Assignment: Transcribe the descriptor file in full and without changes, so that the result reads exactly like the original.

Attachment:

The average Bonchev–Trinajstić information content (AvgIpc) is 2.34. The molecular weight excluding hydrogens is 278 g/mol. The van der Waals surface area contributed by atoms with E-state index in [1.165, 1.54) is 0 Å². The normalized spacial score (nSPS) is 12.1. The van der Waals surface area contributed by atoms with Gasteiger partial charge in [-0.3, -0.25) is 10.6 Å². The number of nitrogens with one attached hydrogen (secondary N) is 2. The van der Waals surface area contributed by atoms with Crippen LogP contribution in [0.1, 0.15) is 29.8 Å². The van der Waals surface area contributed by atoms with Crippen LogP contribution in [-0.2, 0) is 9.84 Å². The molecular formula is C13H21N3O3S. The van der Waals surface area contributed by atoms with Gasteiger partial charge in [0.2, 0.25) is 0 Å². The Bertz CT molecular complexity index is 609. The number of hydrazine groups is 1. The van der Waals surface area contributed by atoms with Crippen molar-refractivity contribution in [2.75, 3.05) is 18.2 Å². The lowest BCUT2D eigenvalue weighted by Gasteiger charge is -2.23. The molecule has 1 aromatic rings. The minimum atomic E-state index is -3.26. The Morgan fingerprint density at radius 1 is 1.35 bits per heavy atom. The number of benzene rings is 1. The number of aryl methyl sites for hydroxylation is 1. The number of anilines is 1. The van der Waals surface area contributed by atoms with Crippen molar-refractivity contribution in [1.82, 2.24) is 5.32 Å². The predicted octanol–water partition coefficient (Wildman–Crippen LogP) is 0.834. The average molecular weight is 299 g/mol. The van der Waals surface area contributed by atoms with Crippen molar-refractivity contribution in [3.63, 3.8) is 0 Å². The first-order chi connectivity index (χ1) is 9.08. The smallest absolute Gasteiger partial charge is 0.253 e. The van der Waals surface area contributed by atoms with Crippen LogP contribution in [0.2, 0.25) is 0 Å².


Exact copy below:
The average Bonchev–Trinajstić information content (AvgIpc) is 2.34. The molecular weight excluding hydrogens is 278 g/mol. The van der Waals surface area contributed by atoms with E-state index in [1.165, 1.54) is 0 Å². The normalized spacial score (nSPS) is 12.1. The van der Waals surface area contributed by atoms with Gasteiger partial charge in [-0.3, -0.25) is 10.6 Å². The number of nitrogens with one attached hydrogen (secondary N) is 2. The van der Waals surface area contributed by atoms with Crippen LogP contribution in [0.1, 0.15) is 29.8 Å². The van der Waals surface area contributed by atoms with Crippen LogP contribution in [-0.2, 0) is 9.84 Å². The molecular formula is C13H21N3O3S. The van der Waals surface area contributed by atoms with Gasteiger partial charge in [0.2, 0.25) is 0 Å². The Bertz CT molecular complexity index is 609. The number of hydrazine groups is 1. The van der Waals surface area contributed by atoms with Crippen molar-refractivity contribution in [2.75, 3.05) is 18.2 Å². The lowest BCUT2D eigenvalue weighted by Gasteiger charge is -2.23. The molecule has 1 aromatic rings. The minimum atomic E-state index is -3.26. The Morgan fingerprint density at radius 1 is 1.35 bits per heavy atom. The number of benzene rings is 1. The number of aryl methyl sites for hydroxylation is 1. The number of anilines is 1. The van der Waals surface area contributed by atoms with Crippen molar-refractivity contribution in [1.82, 2.24) is 5.32 Å². The predicted octanol–water partition coefficient (Wildman–Crippen LogP) is 0.834. The average molecular weight is 299 g/mol. The van der Waals surface area contributed by atoms with Crippen molar-refractivity contribution in [3.63, 3.8) is 0 Å². The first-order chi connectivity index (χ1) is 9.08. The smallest absolute Gasteiger partial charge is 0.253 e. The van der Waals surface area contributed by atoms with Crippen LogP contribution in [0.2, 0.25) is 0 Å².